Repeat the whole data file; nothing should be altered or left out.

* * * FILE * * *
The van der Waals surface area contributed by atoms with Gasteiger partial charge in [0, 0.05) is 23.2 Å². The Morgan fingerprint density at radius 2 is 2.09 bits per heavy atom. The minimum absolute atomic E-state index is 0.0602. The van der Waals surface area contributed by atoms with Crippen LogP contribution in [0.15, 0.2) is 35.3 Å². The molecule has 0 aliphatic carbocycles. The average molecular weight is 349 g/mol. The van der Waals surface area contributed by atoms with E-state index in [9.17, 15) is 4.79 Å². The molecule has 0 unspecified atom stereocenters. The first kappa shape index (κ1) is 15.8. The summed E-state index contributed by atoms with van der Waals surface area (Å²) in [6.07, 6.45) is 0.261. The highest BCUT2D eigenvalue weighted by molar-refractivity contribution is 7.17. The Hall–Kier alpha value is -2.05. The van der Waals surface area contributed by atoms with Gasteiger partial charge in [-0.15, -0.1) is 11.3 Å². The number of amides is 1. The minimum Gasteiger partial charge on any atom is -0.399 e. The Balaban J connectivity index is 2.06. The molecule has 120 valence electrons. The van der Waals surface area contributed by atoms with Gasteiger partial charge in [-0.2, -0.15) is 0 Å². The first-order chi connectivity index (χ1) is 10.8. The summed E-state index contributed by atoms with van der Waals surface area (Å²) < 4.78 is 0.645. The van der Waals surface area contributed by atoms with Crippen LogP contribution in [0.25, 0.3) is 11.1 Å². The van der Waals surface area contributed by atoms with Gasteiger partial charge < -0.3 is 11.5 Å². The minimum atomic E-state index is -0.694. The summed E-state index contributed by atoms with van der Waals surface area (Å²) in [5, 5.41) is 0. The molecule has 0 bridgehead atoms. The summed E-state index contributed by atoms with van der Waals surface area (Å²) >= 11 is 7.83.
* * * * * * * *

The van der Waals surface area contributed by atoms with Gasteiger partial charge in [0, 0.05) is 23.2 Å². The Morgan fingerprint density at radius 2 is 2.09 bits per heavy atom. The minimum absolute atomic E-state index is 0.0602. The van der Waals surface area contributed by atoms with Crippen LogP contribution in [0.15, 0.2) is 35.3 Å². The molecule has 0 aliphatic carbocycles. The average molecular weight is 349 g/mol. The van der Waals surface area contributed by atoms with E-state index in [9.17, 15) is 4.79 Å². The molecule has 0 unspecified atom stereocenters. The first kappa shape index (κ1) is 15.8. The summed E-state index contributed by atoms with van der Waals surface area (Å²) in [6.07, 6.45) is 0.261. The highest BCUT2D eigenvalue weighted by molar-refractivity contribution is 7.17. The Hall–Kier alpha value is -2.05. The van der Waals surface area contributed by atoms with Gasteiger partial charge in [-0.15, -0.1) is 11.3 Å². The number of amides is 1. The minimum Gasteiger partial charge on any atom is -0.399 e. The Balaban J connectivity index is 2.06. The molecule has 120 valence electrons. The van der Waals surface area contributed by atoms with Gasteiger partial charge in [-0.2, -0.15) is 0 Å². The first-order chi connectivity index (χ1) is 10.8. The summed E-state index contributed by atoms with van der Waals surface area (Å²) < 4.78 is 0.645. The van der Waals surface area contributed by atoms with Crippen LogP contribution in [0.25, 0.3) is 11.1 Å². The van der Waals surface area contributed by atoms with Gasteiger partial charge < -0.3 is 11.5 Å². The minimum atomic E-state index is -0.694. The summed E-state index contributed by atoms with van der Waals surface area (Å²) in [5, 5.41) is 0. The molecule has 0 bridgehead atoms. The summed E-state index contributed by atoms with van der Waals surface area (Å²) >= 11 is 7.83.